“I’m actually, I guess, the chief law enforcement officer of the country,” President Trump said on Tuesday.
The alarming thing is that he’s right. The nation’s founders put the president in charge of the executive branch, which is tasked with enforcing the law. That is a remarkably broad power, and it can be easily abused. So it’s worth asking: What does Donald Trump understand the law to be?
Well before the events of the past week, Mr. Trump supplied a pretty good idea: The law is something that applies to his adversaries, not to himself or his friends. He regularly turned to the courts to harass and intimidate employees, critics and contractors. But when it has come to his own perceived advantage — whether he was violating federal fair-housing laws to keep black renters out of his apartment buildings, playing shady games with his tax returns, sexually assaulting women, defrauding students of his “university,” raiding his own charity, buying the silence of alleged mistresses on the eve of an election, running his global business empire out of the White House, or thwarting the will of Congress by using foreign aid to advance his re-election — Mr. Trump has always seen the law as just another set of rules to be bent, if not broken.
Americans, meet your chief law enforcement officer.
Richard Nixon infamously declared, “When the president does it, that means that it is not illegal.”
Nixon’s attempts to take the law into his own hands proved too much for the Republic to bear, and after he was driven from office, subsequent presidents embraced laws and practices intended to honor the principle of justice for all by insulating federal law enforcement from political pressure. Those checks have largely worked, until now. President Trump, abetted by supine Republicans in Congress, is now undermining the fair application of justice as Nixon did, in similar, and in some cases, more egregious ways.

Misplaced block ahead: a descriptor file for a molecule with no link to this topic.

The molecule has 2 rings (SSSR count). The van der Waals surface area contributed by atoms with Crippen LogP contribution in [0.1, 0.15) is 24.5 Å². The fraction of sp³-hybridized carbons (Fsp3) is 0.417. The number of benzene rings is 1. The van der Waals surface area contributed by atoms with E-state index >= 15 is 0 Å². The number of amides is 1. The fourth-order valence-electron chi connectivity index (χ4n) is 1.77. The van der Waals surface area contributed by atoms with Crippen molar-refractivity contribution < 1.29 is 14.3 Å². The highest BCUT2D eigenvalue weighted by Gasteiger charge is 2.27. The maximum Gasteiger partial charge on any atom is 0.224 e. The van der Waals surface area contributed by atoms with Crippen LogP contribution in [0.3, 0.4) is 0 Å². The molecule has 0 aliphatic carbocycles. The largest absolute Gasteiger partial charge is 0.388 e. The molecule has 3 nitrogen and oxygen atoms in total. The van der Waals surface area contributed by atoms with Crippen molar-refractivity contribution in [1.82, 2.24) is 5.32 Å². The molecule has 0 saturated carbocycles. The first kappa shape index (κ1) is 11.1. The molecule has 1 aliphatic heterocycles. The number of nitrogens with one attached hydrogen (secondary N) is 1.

Mr. Trump has claimed that the Constitution gives him “the right to do whatever I want.” His lawyers have argued in a federal case involving his tax returns that a sitting president cannot even be investigated. They have also, in a head-spinning assertion of executive authority, dismissed any efforts by Congress to hold the president and the executive branch accountable — even in an impeachment inquiry — as “constitutionally invalid.”
On Tuesday, the president granted clemency to a rogues’ gallery of, well, rogues — including the former Illinois governor Rod Blagojevich (extorting a children’s hospital and trying to sell a Senate seat), the disgraced junk-bond trader Michael Milken (multiple counts of tax and securities fraud) and the former New York City police commissioner Bernard Kerik (tax fraud and lying to the government).
The White House claimed that Mr. Trump’s mercy reflected his deep concern with excessive criminal sentences. If so, he has an interesting way of showing it. The American justice system is rife with examples of inequity, but being too tough on white-collar criminals is not among them.
This air of monarchical impunity has colored many of Mr. Trump’s actions as president, but especially in the last several days. Before his grants of clemency, he brazenly tried to interfere in the criminal sentencing of his longtime crony and fixer, Roger Stone, who was convicted last year of lying to Congress, obstructing justice and intimidating a witness. After federal prosecutors sought a sentence of seven to nine years, which was within the sentencing guidelines’ range, Mr. Trump demanded that Mr. Stone receive a lighter sentence — which Attorney General William Barr then requested. Mr. Trump has since personally attacked the prosecutors, the federal judge and the jury forewoman on the case.